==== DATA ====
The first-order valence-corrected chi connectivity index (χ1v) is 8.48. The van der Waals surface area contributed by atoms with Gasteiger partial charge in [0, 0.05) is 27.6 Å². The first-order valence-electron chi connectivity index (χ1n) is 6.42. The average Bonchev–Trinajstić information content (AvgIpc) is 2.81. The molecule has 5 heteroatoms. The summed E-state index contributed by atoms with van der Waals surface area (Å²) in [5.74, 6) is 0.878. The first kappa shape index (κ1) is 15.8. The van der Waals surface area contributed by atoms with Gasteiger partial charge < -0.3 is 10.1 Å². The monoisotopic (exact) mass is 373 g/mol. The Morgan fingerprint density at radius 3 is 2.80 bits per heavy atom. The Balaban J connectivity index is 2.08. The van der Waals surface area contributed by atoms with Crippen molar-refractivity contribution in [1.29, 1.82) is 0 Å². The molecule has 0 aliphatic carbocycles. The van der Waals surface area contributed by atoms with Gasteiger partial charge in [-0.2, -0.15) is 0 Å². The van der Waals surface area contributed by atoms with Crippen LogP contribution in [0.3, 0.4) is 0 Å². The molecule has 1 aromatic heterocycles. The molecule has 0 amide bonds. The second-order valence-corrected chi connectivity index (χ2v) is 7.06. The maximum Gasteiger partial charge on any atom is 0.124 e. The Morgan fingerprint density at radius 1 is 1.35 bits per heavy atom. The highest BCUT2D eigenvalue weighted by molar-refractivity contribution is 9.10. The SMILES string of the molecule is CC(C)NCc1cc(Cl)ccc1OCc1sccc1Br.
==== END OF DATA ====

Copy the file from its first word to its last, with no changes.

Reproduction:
The first-order valence-corrected chi connectivity index (χ1v) is 8.48. The van der Waals surface area contributed by atoms with Gasteiger partial charge in [0, 0.05) is 27.6 Å². The first-order valence-electron chi connectivity index (χ1n) is 6.42. The average Bonchev–Trinajstić information content (AvgIpc) is 2.81. The molecule has 5 heteroatoms. The summed E-state index contributed by atoms with van der Waals surface area (Å²) in [5.74, 6) is 0.878. The first kappa shape index (κ1) is 15.8. The van der Waals surface area contributed by atoms with Gasteiger partial charge < -0.3 is 10.1 Å². The monoisotopic (exact) mass is 373 g/mol. The Morgan fingerprint density at radius 3 is 2.80 bits per heavy atom. The Balaban J connectivity index is 2.08. The van der Waals surface area contributed by atoms with Crippen molar-refractivity contribution in [1.29, 1.82) is 0 Å². The molecule has 0 aliphatic carbocycles. The van der Waals surface area contributed by atoms with Gasteiger partial charge in [-0.2, -0.15) is 0 Å². The van der Waals surface area contributed by atoms with Crippen LogP contribution in [0.3, 0.4) is 0 Å². The molecule has 1 aromatic heterocycles. The molecule has 0 amide bonds. The second-order valence-corrected chi connectivity index (χ2v) is 7.06. The maximum Gasteiger partial charge on any atom is 0.124 e. The Morgan fingerprint density at radius 1 is 1.35 bits per heavy atom. The highest BCUT2D eigenvalue weighted by molar-refractivity contribution is 9.10. The SMILES string of the molecule is CC(C)NCc1cc(Cl)ccc1OCc1sccc1Br.